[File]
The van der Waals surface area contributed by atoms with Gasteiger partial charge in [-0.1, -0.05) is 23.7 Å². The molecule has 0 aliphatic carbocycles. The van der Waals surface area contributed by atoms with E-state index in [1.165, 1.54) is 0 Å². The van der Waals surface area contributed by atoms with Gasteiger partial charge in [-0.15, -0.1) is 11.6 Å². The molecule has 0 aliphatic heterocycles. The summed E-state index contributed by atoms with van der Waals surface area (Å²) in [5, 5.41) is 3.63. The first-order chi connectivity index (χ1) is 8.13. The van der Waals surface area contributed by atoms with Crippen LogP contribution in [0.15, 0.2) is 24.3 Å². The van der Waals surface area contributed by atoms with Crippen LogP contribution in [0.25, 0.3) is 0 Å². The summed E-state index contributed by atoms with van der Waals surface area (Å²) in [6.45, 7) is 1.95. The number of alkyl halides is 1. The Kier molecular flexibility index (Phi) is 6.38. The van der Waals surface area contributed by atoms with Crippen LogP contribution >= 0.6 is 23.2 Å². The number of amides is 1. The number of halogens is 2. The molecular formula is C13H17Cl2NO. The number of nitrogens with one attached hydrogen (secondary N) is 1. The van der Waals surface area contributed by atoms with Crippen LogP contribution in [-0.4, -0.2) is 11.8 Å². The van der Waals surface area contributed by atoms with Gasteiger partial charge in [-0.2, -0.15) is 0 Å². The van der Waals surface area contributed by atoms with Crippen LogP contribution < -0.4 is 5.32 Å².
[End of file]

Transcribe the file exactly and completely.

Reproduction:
The van der Waals surface area contributed by atoms with Gasteiger partial charge in [-0.1, -0.05) is 23.7 Å². The molecule has 0 aliphatic carbocycles. The van der Waals surface area contributed by atoms with E-state index in [1.165, 1.54) is 0 Å². The van der Waals surface area contributed by atoms with Gasteiger partial charge in [-0.15, -0.1) is 11.6 Å². The molecule has 0 aliphatic heterocycles. The summed E-state index contributed by atoms with van der Waals surface area (Å²) in [5, 5.41) is 3.63. The first-order chi connectivity index (χ1) is 8.13. The van der Waals surface area contributed by atoms with Crippen LogP contribution in [0.15, 0.2) is 24.3 Å². The van der Waals surface area contributed by atoms with Crippen LogP contribution in [0.25, 0.3) is 0 Å². The summed E-state index contributed by atoms with van der Waals surface area (Å²) in [6.45, 7) is 1.95. The number of alkyl halides is 1. The Kier molecular flexibility index (Phi) is 6.38. The van der Waals surface area contributed by atoms with Crippen LogP contribution >= 0.6 is 23.2 Å². The number of amides is 1. The number of halogens is 2. The molecular formula is C13H17Cl2NO. The number of nitrogens with one attached hydrogen (secondary N) is 1. The van der Waals surface area contributed by atoms with Crippen LogP contribution in [-0.4, -0.2) is 11.8 Å². The van der Waals surface area contributed by atoms with Gasteiger partial charge in [-0.2, -0.15) is 0 Å². The van der Waals surface area contributed by atoms with Crippen LogP contribution < -0.4 is 5.32 Å².